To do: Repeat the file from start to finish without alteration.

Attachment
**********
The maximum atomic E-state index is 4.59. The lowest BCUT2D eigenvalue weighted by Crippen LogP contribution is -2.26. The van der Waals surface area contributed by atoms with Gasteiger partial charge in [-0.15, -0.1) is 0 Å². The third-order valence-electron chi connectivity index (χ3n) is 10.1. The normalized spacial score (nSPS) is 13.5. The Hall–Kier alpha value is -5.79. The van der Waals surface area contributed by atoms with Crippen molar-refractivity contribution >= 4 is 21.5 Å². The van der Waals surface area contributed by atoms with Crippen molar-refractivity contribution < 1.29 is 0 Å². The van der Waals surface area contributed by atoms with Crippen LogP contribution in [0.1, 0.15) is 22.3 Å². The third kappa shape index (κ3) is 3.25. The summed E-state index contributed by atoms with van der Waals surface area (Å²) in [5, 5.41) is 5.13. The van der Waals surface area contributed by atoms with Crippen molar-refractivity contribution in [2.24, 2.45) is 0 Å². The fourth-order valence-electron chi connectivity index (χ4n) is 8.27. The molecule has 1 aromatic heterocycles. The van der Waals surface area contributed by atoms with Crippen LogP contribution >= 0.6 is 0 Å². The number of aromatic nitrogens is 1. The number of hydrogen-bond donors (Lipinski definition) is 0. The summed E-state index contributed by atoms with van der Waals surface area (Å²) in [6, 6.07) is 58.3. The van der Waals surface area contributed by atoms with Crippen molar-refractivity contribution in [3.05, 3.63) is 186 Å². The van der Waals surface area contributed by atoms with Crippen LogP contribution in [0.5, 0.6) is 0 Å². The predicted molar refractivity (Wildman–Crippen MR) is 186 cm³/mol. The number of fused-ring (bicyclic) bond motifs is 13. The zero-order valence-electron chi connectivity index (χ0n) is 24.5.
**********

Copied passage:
The maximum atomic E-state index is 4.59. The lowest BCUT2D eigenvalue weighted by Crippen LogP contribution is -2.26. The van der Waals surface area contributed by atoms with Gasteiger partial charge in [-0.15, -0.1) is 0 Å². The third-order valence-electron chi connectivity index (χ3n) is 10.1. The normalized spacial score (nSPS) is 13.5. The Hall–Kier alpha value is -5.79. The van der Waals surface area contributed by atoms with Crippen molar-refractivity contribution >= 4 is 21.5 Å². The van der Waals surface area contributed by atoms with Crippen molar-refractivity contribution < 1.29 is 0 Å². The van der Waals surface area contributed by atoms with Crippen LogP contribution in [0.1, 0.15) is 22.3 Å². The third kappa shape index (κ3) is 3.25. The summed E-state index contributed by atoms with van der Waals surface area (Å²) in [5, 5.41) is 5.13. The van der Waals surface area contributed by atoms with Crippen molar-refractivity contribution in [2.24, 2.45) is 0 Å². The fourth-order valence-electron chi connectivity index (χ4n) is 8.27. The molecule has 1 aromatic heterocycles. The van der Waals surface area contributed by atoms with Crippen LogP contribution >= 0.6 is 0 Å². The number of aromatic nitrogens is 1. The number of hydrogen-bond donors (Lipinski definition) is 0. The summed E-state index contributed by atoms with van der Waals surface area (Å²) in [6, 6.07) is 58.3. The van der Waals surface area contributed by atoms with Crippen molar-refractivity contribution in [3.05, 3.63) is 186 Å². The van der Waals surface area contributed by atoms with Crippen LogP contribution in [0.5, 0.6) is 0 Å². The predicted molar refractivity (Wildman–Crippen MR) is 186 cm³/mol. The number of fused-ring (bicyclic) bond motifs is 13. The zero-order valence-electron chi connectivity index (χ0n) is 24.5.